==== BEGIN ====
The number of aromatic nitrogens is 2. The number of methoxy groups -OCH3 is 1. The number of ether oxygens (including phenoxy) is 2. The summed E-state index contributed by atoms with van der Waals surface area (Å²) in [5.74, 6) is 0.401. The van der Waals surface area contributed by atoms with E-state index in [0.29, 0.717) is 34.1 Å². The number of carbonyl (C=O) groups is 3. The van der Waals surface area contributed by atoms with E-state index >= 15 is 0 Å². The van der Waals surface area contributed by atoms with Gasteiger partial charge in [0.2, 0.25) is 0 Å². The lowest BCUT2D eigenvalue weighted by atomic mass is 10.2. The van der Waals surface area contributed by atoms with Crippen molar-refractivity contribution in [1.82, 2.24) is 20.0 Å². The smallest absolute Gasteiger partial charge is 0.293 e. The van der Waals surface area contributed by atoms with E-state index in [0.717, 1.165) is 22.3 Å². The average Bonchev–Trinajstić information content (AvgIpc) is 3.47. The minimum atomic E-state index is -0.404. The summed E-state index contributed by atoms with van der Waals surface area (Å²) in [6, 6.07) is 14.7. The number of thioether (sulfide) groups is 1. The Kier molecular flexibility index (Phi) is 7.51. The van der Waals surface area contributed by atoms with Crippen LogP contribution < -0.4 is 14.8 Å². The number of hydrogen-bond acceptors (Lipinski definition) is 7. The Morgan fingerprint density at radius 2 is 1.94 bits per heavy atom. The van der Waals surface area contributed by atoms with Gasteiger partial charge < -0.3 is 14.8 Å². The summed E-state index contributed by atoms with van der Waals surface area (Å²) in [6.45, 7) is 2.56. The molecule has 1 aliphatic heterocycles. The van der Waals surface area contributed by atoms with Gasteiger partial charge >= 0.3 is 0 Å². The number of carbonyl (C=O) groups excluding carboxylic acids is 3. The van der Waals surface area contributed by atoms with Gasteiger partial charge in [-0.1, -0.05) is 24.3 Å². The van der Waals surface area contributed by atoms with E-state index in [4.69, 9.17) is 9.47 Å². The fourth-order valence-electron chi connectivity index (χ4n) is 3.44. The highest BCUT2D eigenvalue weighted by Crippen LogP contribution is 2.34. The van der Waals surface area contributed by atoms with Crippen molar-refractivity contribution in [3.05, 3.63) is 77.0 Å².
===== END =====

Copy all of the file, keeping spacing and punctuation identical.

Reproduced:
The number of aromatic nitrogens is 2. The number of methoxy groups -OCH3 is 1. The number of ether oxygens (including phenoxy) is 2. The summed E-state index contributed by atoms with van der Waals surface area (Å²) in [5.74, 6) is 0.401. The van der Waals surface area contributed by atoms with E-state index in [0.29, 0.717) is 34.1 Å². The number of carbonyl (C=O) groups is 3. The van der Waals surface area contributed by atoms with E-state index >= 15 is 0 Å². The van der Waals surface area contributed by atoms with Gasteiger partial charge in [0.2, 0.25) is 0 Å². The lowest BCUT2D eigenvalue weighted by atomic mass is 10.2. The van der Waals surface area contributed by atoms with Crippen molar-refractivity contribution in [1.82, 2.24) is 20.0 Å². The smallest absolute Gasteiger partial charge is 0.293 e. The van der Waals surface area contributed by atoms with E-state index in [0.717, 1.165) is 22.3 Å². The average Bonchev–Trinajstić information content (AvgIpc) is 3.47. The minimum atomic E-state index is -0.404. The summed E-state index contributed by atoms with van der Waals surface area (Å²) in [6, 6.07) is 14.7. The number of thioether (sulfide) groups is 1. The Kier molecular flexibility index (Phi) is 7.51. The van der Waals surface area contributed by atoms with Crippen LogP contribution < -0.4 is 14.8 Å². The number of hydrogen-bond acceptors (Lipinski definition) is 7. The Morgan fingerprint density at radius 2 is 1.94 bits per heavy atom. The van der Waals surface area contributed by atoms with Gasteiger partial charge < -0.3 is 14.8 Å². The summed E-state index contributed by atoms with van der Waals surface area (Å²) in [6.45, 7) is 2.56. The molecule has 1 aliphatic heterocycles. The van der Waals surface area contributed by atoms with Gasteiger partial charge >= 0.3 is 0 Å². The number of carbonyl (C=O) groups excluding carboxylic acids is 3. The van der Waals surface area contributed by atoms with Gasteiger partial charge in [-0.1, -0.05) is 24.3 Å². The van der Waals surface area contributed by atoms with E-state index in [4.69, 9.17) is 9.47 Å². The fourth-order valence-electron chi connectivity index (χ4n) is 3.44. The highest BCUT2D eigenvalue weighted by Crippen LogP contribution is 2.34. The van der Waals surface area contributed by atoms with Crippen molar-refractivity contribution in [3.05, 3.63) is 77.0 Å².